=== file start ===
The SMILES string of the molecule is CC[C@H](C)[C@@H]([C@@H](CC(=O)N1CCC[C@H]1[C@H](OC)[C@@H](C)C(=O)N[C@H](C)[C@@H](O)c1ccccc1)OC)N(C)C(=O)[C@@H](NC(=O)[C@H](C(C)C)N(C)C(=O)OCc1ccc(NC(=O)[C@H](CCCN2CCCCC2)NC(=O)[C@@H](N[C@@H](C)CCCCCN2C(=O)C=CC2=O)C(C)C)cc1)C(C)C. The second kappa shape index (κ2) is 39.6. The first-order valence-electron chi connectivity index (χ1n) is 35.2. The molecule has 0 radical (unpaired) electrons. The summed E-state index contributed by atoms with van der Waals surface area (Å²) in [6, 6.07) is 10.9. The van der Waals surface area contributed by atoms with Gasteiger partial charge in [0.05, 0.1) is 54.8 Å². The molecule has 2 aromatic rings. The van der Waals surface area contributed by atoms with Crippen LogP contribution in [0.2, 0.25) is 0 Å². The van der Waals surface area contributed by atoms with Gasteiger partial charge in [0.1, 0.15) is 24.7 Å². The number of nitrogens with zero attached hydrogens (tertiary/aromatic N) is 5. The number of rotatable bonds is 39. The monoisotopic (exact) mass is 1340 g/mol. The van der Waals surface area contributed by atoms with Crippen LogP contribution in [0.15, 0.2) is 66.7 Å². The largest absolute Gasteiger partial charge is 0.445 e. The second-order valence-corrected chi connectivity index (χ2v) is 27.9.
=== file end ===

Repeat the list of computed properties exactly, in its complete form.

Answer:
The SMILES string of the molecule is CC[C@H](C)[C@@H]([C@@H](CC(=O)N1CCC[C@H]1[C@H](OC)[C@@H](C)C(=O)N[C@H](C)[C@@H](O)c1ccccc1)OC)N(C)C(=O)[C@@H](NC(=O)[C@H](C(C)C)N(C)C(=O)OCc1ccc(NC(=O)[C@H](CCCN2CCCCC2)NC(=O)[C@@H](N[C@@H](C)CCCCCN2C(=O)C=CC2=O)C(C)C)cc1)C(C)C. The second kappa shape index (κ2) is 39.6. The first-order valence-electron chi connectivity index (χ1n) is 35.2. The molecule has 0 radical (unpaired) electrons. The summed E-state index contributed by atoms with van der Waals surface area (Å²) in [6, 6.07) is 10.9. The van der Waals surface area contributed by atoms with Gasteiger partial charge in [0.05, 0.1) is 54.8 Å². The molecule has 2 aromatic rings. The van der Waals surface area contributed by atoms with Crippen LogP contribution in [0.2, 0.25) is 0 Å². The van der Waals surface area contributed by atoms with Gasteiger partial charge in [0.1, 0.15) is 24.7 Å². The number of nitrogens with zero attached hydrogens (tertiary/aromatic N) is 5. The number of rotatable bonds is 39. The monoisotopic (exact) mass is 1340 g/mol. The van der Waals surface area contributed by atoms with Crippen LogP contribution in [0.15, 0.2) is 66.7 Å². The largest absolute Gasteiger partial charge is 0.445 e. The second-order valence-corrected chi connectivity index (χ2v) is 27.9.